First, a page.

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From Peter Sylvester <>
Subject Re: [SPAM?]: RE: Behavior of Host: vs. SNI Hostname in proxy CONNECT requests
Date Thu, 12 Dec 2013 09:55:07 GMT
On 12/12/2013 10:28 AM, Plüm, Rüdiger, Vodafone Group wrote:
>> -----Original Message-----
>> From: Kaspar Brand []
>> Sent: Donnerstag, 12. Dezember 2013 07:01
>> To:
>> Subject: Re: Behavior of Host: vs. SNI Hostname in proxy CONNECT requests
>> On 12.12.2013 00:15, William A. Rowe Jr. wrote:
>>> The rest of the SNI hostname processing steps are where the problem
>>> lies.  We still need to perform http headers -> vhost translation after
>>> the connection is established.  If there's any desire to do SNI hostname
>>> validation, that has to be limited to comparing that hostname to the
>>> ServerName/ServerAlias entries, not to the HTTP Host: which has a
>>> different semantic meaning and is the only hostname of interest to
>>> httpd as an HTTP server.
>> The logic in ssl_hook_ReadReq was added with r757373. It wasn't in the
>> initial version of the patch for SNI support (r606190). I didn't find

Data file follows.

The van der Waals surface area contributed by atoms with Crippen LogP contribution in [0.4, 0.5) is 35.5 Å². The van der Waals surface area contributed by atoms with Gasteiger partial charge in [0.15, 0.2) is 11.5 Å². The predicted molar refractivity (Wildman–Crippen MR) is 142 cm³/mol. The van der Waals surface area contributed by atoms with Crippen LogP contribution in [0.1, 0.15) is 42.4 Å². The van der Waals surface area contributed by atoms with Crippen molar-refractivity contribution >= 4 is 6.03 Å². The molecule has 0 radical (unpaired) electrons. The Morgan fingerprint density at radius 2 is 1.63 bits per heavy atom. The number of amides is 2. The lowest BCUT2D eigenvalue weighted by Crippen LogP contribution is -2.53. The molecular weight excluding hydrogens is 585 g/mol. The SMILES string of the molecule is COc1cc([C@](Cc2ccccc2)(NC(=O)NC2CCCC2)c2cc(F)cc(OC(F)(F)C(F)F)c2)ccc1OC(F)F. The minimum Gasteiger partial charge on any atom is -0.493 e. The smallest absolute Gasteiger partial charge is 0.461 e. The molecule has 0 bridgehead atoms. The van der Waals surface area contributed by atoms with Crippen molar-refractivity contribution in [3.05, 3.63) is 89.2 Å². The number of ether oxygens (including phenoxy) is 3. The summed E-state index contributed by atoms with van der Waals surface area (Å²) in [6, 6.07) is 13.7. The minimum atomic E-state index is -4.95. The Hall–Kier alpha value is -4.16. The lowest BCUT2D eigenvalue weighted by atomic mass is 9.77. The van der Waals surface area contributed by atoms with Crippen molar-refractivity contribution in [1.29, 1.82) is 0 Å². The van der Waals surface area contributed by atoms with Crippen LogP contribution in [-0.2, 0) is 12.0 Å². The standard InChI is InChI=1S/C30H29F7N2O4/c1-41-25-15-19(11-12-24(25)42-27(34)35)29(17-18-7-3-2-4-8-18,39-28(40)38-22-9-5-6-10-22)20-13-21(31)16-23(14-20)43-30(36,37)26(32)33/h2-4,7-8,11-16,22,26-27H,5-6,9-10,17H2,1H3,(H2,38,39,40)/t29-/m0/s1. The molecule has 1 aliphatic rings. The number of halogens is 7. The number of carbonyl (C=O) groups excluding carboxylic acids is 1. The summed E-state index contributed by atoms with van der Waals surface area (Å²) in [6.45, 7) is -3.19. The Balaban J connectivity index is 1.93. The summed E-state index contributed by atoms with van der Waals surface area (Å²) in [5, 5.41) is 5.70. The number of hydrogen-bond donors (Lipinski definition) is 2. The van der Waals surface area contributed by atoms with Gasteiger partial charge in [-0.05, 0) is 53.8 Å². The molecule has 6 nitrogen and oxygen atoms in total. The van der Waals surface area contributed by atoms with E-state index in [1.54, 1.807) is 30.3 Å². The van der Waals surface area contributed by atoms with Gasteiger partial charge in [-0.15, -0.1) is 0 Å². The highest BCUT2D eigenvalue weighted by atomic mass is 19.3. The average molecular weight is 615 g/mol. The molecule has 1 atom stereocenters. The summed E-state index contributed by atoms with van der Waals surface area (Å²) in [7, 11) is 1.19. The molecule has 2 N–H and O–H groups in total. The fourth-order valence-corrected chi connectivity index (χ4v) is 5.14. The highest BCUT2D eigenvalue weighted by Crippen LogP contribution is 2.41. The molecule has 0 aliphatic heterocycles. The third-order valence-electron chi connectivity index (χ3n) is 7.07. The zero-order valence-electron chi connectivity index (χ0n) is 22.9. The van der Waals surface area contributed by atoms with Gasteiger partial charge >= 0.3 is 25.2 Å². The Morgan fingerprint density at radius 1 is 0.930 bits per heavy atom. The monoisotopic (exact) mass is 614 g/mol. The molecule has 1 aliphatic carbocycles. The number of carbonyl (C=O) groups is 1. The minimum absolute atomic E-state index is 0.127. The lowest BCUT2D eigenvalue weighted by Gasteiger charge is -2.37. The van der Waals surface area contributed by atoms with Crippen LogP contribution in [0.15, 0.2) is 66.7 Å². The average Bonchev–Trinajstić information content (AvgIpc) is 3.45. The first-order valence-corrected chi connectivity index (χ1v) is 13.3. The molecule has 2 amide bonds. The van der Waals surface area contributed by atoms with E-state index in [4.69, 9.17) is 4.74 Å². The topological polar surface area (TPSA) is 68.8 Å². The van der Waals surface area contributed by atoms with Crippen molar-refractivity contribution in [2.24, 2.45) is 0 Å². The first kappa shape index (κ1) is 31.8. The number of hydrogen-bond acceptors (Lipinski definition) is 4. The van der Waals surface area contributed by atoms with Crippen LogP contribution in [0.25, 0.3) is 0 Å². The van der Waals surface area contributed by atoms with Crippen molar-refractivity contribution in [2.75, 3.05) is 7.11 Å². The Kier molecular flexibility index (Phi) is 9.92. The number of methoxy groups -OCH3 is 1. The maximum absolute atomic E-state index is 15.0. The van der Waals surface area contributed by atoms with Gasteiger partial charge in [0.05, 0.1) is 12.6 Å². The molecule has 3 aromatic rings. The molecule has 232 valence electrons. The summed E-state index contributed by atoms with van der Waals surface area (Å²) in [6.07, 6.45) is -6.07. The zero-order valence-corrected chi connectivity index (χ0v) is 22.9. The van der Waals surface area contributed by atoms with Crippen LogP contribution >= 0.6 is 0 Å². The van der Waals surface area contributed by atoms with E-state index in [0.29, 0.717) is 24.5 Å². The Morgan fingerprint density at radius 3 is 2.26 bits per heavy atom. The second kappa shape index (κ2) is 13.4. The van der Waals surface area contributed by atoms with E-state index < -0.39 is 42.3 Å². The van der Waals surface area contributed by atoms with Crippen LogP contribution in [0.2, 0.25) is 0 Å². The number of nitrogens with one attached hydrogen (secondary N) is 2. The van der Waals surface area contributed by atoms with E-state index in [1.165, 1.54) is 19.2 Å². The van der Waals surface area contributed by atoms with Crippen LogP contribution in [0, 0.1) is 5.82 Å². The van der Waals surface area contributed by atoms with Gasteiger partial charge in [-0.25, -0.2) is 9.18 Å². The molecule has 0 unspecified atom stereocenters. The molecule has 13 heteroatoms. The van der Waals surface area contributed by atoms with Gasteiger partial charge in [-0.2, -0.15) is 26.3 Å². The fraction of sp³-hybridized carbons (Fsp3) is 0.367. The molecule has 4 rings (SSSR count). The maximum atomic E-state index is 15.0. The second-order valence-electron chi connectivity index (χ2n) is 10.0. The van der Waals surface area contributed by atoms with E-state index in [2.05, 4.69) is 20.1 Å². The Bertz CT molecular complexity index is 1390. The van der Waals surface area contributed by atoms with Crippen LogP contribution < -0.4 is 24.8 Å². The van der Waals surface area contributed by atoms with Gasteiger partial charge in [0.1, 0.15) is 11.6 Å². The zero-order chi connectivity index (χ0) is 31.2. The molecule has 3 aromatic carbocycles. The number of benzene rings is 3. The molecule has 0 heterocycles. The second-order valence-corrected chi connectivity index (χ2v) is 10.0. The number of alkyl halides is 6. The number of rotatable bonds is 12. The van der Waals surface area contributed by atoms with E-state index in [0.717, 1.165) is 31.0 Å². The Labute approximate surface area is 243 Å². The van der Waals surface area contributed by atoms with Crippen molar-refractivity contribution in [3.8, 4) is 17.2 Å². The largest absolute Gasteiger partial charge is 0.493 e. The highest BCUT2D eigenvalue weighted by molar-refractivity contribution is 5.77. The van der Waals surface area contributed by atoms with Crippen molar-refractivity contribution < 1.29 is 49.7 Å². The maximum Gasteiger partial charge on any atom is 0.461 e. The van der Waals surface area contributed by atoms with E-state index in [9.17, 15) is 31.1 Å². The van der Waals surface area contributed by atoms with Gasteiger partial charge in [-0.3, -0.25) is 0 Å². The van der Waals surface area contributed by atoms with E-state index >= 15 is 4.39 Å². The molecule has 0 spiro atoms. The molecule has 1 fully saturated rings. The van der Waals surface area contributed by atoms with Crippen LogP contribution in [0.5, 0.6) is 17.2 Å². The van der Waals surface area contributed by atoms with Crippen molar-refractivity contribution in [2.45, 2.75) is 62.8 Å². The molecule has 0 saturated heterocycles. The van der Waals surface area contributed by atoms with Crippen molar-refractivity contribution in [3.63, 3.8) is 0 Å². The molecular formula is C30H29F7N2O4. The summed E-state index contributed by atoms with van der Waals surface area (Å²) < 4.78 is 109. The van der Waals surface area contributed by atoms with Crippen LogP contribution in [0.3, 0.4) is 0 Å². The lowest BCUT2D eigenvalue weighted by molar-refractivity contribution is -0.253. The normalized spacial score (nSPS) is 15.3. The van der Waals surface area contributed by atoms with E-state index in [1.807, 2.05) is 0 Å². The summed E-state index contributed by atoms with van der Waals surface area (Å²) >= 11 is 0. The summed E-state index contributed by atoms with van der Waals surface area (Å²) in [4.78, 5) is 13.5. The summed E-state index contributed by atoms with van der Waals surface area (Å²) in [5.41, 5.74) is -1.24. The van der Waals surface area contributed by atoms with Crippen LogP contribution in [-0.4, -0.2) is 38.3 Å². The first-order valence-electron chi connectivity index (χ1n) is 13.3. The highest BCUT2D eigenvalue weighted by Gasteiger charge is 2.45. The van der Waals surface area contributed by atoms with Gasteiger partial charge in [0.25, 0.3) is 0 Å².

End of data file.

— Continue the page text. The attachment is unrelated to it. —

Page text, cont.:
>> prior discussion of r757373 on the mailing list, but perhaps it was
>> motivated by this statement in RFC 6066 (RFC 4366 at the time):
>>                                              If the server_name is
>>     established in the TLS session handshake, the client SHOULD NOT
>>     attempt to request a different server name at the application layer.
>> I never really understood the reasoning for turning this into a "reject
>> requests if the SNI extension and the Host header differ" (see e.g. [1],
> The reason is that you can define SSL parameters in Virtual hosts like SSLCiphers or
> If Host header and SNI host match you can be sure that the parameters that you set in
the virtual host from which
> your request is being served have been used. If you allow a mismatch between SNI host
and host header you might
> serve the request on a SSL connection that does not match your SSL parameters set up
for the particular virtual host.
> Regards
> Rüdiger
SHOULD NOT does leave all things open to the server.
This was implemented 10 years ago.
Clients used sslv2, and 32bit xp today still cannot do sni.

Anyway: I am puzzled about the problem:

- There is some matching of the SNI value to some value X
   from a server definition.
- X should be "compatible" to what is send later in the Host:

If there is some proxying involved then X should be the shared

If there is NO SNI, that's another story

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